Shaped by a love of the sea, sculptor Cathy Ferrell's ancestors date back to the early settlers of New England.
"We trace our roots back to the Plymouth Colony in the early 1600s," says Ferrell. "They were seafarers who earned their living in whaling and shipping, and as merchants and bankers. So, I guess I have some of those genes. From an early age I was drawn to the power of the ocean and all its magnificent wildlife and sea creatures. My life and my work revolve around themes of nature."
On a wind-swept, stormy afternoon I paid a visit to Ferrell and her husband Tuck at their splendid home that sits on A1A a few miles south of the Sebastian Inlet. In her light filled lower level studio, Ferrell's detailed portrayals of dolphins, fish, great blue herons and sandhill cranes are evidence to the physical world she inhabits residing between the ocean and the Indian River, surrounded by the Archie Carr turtle refuge.
Deliberate and exacting in her work, Ferrell captures the essence of her subject in a pleasing and joyful way. Her passion, spirituality, and enthusiasm abound. One of her most widely exhibited works is Abaco Hogfish, circa 1999. First carved in strawberry alabaster and later produced from a mold made from the carving, it was cast in multi-colored patinas of bronze.
"I anchored my sloop in the cut of Double Breasted Cay in the Bahamas where the ledges and reef had a group of hogfish that were fascinating to watch," Ferrell recalls. "They were very curious creatures that colored up when they were excited or feeding. When I went into the water they kept bumping me in the arm as if to say, 'hey, pay attention to me.' The shapes, colors and cheery attitude stuck with me, and became a sculpture."
Her Vero Beach studio space allows Ferrell to sculpt life-sized projects while she often works in an adjoining garden on sunny days. Upstairs in the main living area Ferrell gains inspiration for the wide array of creatures that appear in bronze or stone.
"It's perfect since these birds fly by at eye level so I can really focus in on the details of their wings and the trajectory of their flight," explains Ferrell from her oceanfront deck. "The ocean sounds, tropical colors, and the constantly changing and quality of light as well as open spaces are all inspiration for my work."
Ferrell acquired her love of the sea growing up in Del Ray Beach where the Klemann family moved from Michigan when she was eight. Attending Palm Beach Day School, she won awards for her sculpture and paintings at the lakeside campus of the Society of the Four Arts.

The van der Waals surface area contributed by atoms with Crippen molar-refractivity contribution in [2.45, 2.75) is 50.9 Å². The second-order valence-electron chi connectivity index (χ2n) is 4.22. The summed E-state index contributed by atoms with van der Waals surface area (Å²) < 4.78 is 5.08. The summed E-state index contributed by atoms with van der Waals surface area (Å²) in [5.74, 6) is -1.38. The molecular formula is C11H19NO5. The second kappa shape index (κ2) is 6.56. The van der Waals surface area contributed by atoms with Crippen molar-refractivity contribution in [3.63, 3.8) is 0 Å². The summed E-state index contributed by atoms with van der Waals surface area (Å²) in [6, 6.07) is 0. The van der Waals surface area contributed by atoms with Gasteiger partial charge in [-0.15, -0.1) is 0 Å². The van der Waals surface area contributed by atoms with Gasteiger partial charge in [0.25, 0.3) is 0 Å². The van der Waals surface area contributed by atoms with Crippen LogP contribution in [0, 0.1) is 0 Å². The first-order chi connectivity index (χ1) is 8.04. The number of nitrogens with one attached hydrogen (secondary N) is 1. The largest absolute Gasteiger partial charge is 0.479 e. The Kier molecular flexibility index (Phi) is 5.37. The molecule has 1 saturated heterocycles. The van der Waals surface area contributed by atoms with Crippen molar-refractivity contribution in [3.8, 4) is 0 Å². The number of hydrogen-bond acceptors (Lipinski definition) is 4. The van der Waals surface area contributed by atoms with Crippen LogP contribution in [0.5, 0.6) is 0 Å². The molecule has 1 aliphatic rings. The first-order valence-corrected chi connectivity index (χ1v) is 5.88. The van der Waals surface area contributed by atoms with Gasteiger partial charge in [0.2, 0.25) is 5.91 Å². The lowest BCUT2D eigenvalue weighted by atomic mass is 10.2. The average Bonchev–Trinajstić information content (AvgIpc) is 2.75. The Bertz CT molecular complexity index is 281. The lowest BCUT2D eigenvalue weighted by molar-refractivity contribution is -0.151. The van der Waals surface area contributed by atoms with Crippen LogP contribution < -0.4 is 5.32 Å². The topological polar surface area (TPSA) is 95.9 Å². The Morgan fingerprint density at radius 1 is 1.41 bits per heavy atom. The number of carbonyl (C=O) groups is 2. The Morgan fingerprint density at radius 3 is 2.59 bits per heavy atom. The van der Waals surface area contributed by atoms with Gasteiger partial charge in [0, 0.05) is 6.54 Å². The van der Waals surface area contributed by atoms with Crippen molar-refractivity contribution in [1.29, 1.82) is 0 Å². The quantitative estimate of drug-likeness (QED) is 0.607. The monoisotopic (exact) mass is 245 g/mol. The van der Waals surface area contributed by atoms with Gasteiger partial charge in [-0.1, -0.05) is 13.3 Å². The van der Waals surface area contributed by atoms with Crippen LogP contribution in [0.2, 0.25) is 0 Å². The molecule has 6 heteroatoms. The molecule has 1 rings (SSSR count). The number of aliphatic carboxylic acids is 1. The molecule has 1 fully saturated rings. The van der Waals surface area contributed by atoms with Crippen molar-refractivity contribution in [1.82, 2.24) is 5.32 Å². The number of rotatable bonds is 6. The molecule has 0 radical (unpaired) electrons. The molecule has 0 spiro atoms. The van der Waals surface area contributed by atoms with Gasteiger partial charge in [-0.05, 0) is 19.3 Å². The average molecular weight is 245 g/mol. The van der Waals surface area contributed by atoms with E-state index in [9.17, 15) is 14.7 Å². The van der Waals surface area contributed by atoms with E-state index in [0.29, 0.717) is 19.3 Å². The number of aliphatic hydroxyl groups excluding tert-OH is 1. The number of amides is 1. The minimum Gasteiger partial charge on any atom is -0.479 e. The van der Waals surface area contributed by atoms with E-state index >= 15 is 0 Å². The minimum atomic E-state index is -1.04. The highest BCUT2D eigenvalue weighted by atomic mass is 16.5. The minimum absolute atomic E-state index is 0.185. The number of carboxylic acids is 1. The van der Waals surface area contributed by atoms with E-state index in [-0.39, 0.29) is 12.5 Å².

"It was a half a block from school so I spent a lot of my lunch time up there since I had access to the library and art, the beautiful botanical and sculpture gardens," Ferrell recalls. "It really enhanced my love of the arts."
Her father, Robert, was a member of the Flying Tigers, a group of American fighter pilots that flew for China in aerial battles against the Japanese in the early 1940s. Her mother, Elizabeth, was an amateur archeologist. For three months each summer the Klemanns would pile into the station wagon and head west ready to encounter all sorts of adventures.
"We went camping and fly-fishing, hiked the mountains and along the streams," Ferrell remembers. "We spent one summer going up the coast to Alaska, seeing what life was like in these faraway communities. Through my parents, we found the world a wondrous place, full of natural beauty and revelations."
Ferrell studied at the School of Architecture and Design at the University of Michigan, but departed quickly thanks to the frigid Ann Arbor weather. She received her BA from Florida Atlantic University and holds an MA in sculpture from the University of Miami. Commissions worked on in Pietrasanta and Carrara, Italy were snapped up by collectors in Milan, West Germany, and Paris. She apprenticed with Luis Montoya Studios International, and still actively continues her studies with top sculptors.
As time progressed another important influence surfaced in Ferrell's life. For years she sailed a 36-foot Cheoy Lee sloop in Caribbean waters and also became a licensed captain delivering boats from the Bahamas to Florida. Those memories found their way into many of her pieces.